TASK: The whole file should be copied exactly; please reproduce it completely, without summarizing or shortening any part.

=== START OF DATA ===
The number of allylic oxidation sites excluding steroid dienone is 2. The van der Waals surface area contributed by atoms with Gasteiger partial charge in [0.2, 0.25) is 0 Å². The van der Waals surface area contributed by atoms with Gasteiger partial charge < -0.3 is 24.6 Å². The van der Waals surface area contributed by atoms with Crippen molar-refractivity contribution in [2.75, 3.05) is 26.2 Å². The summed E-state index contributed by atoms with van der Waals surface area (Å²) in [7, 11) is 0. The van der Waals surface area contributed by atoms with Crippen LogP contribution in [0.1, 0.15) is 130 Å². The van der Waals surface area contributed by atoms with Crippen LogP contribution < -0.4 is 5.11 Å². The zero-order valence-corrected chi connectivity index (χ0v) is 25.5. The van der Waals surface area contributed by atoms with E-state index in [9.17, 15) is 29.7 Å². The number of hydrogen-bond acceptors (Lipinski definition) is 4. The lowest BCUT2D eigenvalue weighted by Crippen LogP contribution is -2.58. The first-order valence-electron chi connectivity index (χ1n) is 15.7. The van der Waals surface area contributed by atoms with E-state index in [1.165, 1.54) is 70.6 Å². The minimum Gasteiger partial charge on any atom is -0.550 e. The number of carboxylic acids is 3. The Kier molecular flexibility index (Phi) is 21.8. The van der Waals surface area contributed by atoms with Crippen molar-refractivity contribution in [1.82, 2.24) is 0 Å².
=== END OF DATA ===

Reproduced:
The number of allylic oxidation sites excluding steroid dienone is 2. The van der Waals surface area contributed by atoms with Gasteiger partial charge in [0.2, 0.25) is 0 Å². The van der Waals surface area contributed by atoms with Gasteiger partial charge < -0.3 is 24.6 Å². The van der Waals surface area contributed by atoms with Crippen molar-refractivity contribution in [2.75, 3.05) is 26.2 Å². The summed E-state index contributed by atoms with van der Waals surface area (Å²) in [7, 11) is 0. The van der Waals surface area contributed by atoms with Crippen LogP contribution in [0.1, 0.15) is 130 Å². The van der Waals surface area contributed by atoms with Crippen LogP contribution < -0.4 is 5.11 Å². The zero-order valence-corrected chi connectivity index (χ0v) is 25.5. The van der Waals surface area contributed by atoms with E-state index in [9.17, 15) is 29.7 Å². The number of hydrogen-bond acceptors (Lipinski definition) is 4. The lowest BCUT2D eigenvalue weighted by Crippen LogP contribution is -2.58. The first-order valence-electron chi connectivity index (χ1n) is 15.7. The van der Waals surface area contributed by atoms with E-state index in [1.165, 1.54) is 70.6 Å². The minimum Gasteiger partial charge on any atom is -0.550 e. The number of carboxylic acids is 3. The Kier molecular flexibility index (Phi) is 21.8. The van der Waals surface area contributed by atoms with Crippen molar-refractivity contribution in [1.82, 2.24) is 0 Å².